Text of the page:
The Atlanta Journal-Constitution
Tech graduate helps engineer revival of Iraq
The Atlanta Journal-Constitution
December 10, 2003

BAGHDAD, Iraq -- At least once, his class ring from Georgia Tech helped
Entifadh Qanbar through the layers of tight security surrounding the
American compound in Iraq's capital. When a soldier on duty noticed the ring
of this Georgia Tech alumnus, he didn't even ask Qanbar for a photo ID.

Not that he would need it anyway. As the spokesman for the Iraqi National
Congress, Qanbar is one of the more recognizable faces among Iraq's emerging
political class.

Qanbar, 45, gave up a career as an engineer in Atlanta for the crucible of
his native Iraq as it struggles to overcome war and decades of tyrannical
rule by Saddam Hussein. He has gone from bar-hopping in downtown Atlanta and
antiques shopping in the Georgia countryside to an Iraqi political scene
that keeps him watched over by a coterie of rifle-toting guards who speed
him through chaotic Baghdad streets in his Toyota Land Cruiser.

The energetic, dapper Qanbar is a good fit for a place where Iraqis and
Americans keep close, if sometimes tense quarters.

"I consider myself a bridge between Iraqi culture and American culture. The
gap is not as big as people think," said Qanbar, a naturalized U.S. citizen.

Born in Baghdad, Qanbar lived in Atlanta from 1994 to 2000, receiving a
master's degree in environmental engineering from Georgia Tech in 1999
before launching a consulting career.

He had a parallel life as a political exile, working for the Iraqi National
Congress and its leader, Ahmed Chalabi. He made headlines when he helped an
Iraqi weightlifter defect to the United States at the 1996 Summer Olympics.
He went on to head the Congress' Washington office and help form a militia
that accompanied U.S. troops into Iraq this spring.

These are triumphant days for Qanbar, having returned to Baghdad for the
first time since 1990. Chalabi is on the 25-member governing council chosen
by the United States.

Qanbar conducts a steady stream of interviews and news conferences and sits
in at council meetings when his boss travels. Iraqis come to him seeking
help with the Americans or the Iraqi National Congress' clout in removing
former Baath Party members from government posts.

A fashion maven, Qanbar dons wide pinstriped suits, pink or purple dress
shirts and satin handkerchiefs, and wears his hair slicked back. He also
keeps a silver revolver tucked in the back of his pants.

His cordiality belies a toughness. In 1987, Qanbar and his brother were
arrested by the Saddam regime on suspicions they opposed the government.  He
said they were informed on by a friend, also arrested, who told of
denunciations of the regime they had made in gatherings with friends.

Seeing 'the real America'
Qanbar spent 47 days in jail, facing repeated interrogations and beatings
and being forced to watch his brother beaten in front of him.

Released from jail, he took the first chance at newly opened borders to flee
the country in 1990. Already a successful engineer, he flew to London and,
eventually, the United States.

He spent 14 years in America, moving from Detroit to Rhode Island and then
to Atlanta to attend Georgia Tech. The South took Qanbar out of what could
have been an insular existence in Arab-American communities.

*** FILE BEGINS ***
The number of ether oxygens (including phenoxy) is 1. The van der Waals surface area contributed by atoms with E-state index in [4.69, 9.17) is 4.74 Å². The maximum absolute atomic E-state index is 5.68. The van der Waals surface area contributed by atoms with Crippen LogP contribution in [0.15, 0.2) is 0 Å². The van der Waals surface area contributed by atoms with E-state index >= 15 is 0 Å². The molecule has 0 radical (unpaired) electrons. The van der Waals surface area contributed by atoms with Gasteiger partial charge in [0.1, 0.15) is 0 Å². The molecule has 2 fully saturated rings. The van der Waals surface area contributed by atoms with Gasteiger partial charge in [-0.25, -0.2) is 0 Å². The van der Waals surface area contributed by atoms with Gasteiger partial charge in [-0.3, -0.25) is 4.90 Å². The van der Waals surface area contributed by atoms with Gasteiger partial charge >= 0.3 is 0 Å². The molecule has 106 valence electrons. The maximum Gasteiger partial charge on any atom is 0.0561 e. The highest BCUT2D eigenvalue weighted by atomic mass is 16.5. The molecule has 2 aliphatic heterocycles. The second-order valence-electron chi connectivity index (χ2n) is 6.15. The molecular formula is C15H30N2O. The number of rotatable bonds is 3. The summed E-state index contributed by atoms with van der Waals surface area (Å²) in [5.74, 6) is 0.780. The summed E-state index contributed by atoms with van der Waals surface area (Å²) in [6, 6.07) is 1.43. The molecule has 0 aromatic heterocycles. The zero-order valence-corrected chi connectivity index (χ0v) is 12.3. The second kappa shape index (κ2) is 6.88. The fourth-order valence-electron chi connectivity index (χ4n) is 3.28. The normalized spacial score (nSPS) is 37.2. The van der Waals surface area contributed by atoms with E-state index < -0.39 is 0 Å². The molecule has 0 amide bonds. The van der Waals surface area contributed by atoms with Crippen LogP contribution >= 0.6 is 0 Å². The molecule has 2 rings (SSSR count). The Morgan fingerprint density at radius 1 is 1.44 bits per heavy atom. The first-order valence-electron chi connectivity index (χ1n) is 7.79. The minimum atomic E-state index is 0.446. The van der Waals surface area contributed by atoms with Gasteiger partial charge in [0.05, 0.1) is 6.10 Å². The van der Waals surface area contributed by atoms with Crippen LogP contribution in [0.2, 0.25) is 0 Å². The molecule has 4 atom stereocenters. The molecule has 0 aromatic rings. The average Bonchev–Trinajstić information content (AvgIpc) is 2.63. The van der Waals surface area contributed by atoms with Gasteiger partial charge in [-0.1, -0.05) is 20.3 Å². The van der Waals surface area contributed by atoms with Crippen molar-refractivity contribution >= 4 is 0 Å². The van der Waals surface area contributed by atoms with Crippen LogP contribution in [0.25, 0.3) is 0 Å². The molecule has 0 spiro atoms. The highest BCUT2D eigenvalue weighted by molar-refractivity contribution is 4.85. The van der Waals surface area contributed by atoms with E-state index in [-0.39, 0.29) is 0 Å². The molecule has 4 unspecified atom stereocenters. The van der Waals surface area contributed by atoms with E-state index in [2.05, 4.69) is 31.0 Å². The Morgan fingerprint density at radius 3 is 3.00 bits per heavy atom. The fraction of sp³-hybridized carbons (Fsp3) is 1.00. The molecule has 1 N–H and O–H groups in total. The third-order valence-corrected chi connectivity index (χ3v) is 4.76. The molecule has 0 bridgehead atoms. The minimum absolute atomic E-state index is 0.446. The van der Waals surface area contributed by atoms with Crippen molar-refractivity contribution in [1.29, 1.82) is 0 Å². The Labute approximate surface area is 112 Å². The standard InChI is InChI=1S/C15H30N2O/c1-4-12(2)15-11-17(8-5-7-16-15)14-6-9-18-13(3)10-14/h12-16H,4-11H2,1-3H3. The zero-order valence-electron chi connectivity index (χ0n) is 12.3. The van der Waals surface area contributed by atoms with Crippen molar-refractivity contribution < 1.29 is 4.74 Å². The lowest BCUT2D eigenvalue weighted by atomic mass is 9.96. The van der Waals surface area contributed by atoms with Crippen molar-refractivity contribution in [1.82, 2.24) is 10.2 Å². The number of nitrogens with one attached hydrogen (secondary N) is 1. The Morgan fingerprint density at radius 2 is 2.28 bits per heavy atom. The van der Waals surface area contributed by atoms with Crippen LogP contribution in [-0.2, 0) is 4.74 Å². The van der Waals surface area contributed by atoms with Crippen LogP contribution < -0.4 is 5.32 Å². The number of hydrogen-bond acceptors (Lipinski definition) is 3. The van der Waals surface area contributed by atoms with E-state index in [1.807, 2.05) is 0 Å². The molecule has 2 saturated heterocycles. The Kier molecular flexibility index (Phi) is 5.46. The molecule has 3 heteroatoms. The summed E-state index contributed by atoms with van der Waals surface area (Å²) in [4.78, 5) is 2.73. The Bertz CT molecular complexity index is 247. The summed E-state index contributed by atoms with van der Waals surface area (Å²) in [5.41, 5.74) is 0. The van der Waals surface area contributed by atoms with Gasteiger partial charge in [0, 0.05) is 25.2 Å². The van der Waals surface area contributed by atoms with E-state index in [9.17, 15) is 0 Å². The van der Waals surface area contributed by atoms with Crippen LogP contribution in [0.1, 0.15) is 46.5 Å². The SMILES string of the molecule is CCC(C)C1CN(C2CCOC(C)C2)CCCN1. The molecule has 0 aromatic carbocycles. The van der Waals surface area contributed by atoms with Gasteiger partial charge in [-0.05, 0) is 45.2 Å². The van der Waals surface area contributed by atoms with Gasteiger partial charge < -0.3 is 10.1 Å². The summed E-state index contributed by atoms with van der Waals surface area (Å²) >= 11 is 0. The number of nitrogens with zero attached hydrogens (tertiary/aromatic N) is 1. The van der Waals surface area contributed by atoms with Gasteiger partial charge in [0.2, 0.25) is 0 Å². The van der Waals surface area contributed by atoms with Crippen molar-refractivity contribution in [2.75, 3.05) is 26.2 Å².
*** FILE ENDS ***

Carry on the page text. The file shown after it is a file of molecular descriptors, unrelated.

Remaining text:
"I wanted to go see the real America," he said in an interview between calls
on his mobile phone in the bar of the hunting club the Iraqi National
Congress uses as an informal headquarters and hangout. "Getting out of the
Arab-American community gave me a chance to re-create myself."

Qanbar said he was an avid partygoer. He also found his political footing
after meeting Chalabi in 1992.

"I developed myself in the political arena in Atlanta," he said.

A major coup came during the 1996 Summer Games in Atlanta, when mutual
friends put an Iraqi weightlifter, Raed Ahmed, in touch with Qanbar. Qanbar
used credentials for gaining access to his summer studies at the university
to sneak into the athletes' village.

The secret operation included eluding intelligence agents who kept watch
over the athlete. Qanbar slipped him a piece of paper with an inside joke
from a friend to prove his trustworthiness. Later, Ahmed was sneaked away to
an Atlanta hotel for his defection and -- showing the Iraqi National
Congress' knack for publicity -- dozens of reporters were waiting with
Qanbar to receive him.

Ferreting out 'sweet talkers'
Qanbar then put his Atlanta experience to use in Washington, heading up the
Iraqi National Congress' interaction with Congress, including former House
Speaker Newt Gingrich of Georgia.

In Baghdad, his adopted Atlanta roots still come in handy. He caught on, for
example, to the way many Americans are taken in by Western-styled,
English-speaking Iraqi "sweet talkers." They often turn out to have been
Baath Party supporters under Saddam. He's noticed how sincere Iraqis, less
aware of Western ways, sometimes alienate Americans by their characteristic
loud voices and energetic gesturing.

He finds similarities between the cultures. He said Iraqis and Americans are
open and hospitable and like to have fun and spend money. Americans love
liberty, he tells Iraqis.

Qanbar and the Iraqi National Congress face an uphill battle. Many Iraqis
are suspicious of the legislative group. Reports describe an on-again,
off-again relationship between Chalabi and his U.S. contacts, though Qanbar
said relations are good.

He lives in a rented villa where he keeps a box full of his photos from
America and the pass he used to get on the Olympic Village grounds. And with
so many U.S. soldiers and coalition employees around, the South is never far

"When I hear that Southern drawl," Qanbar said, "my heart starts to beat."

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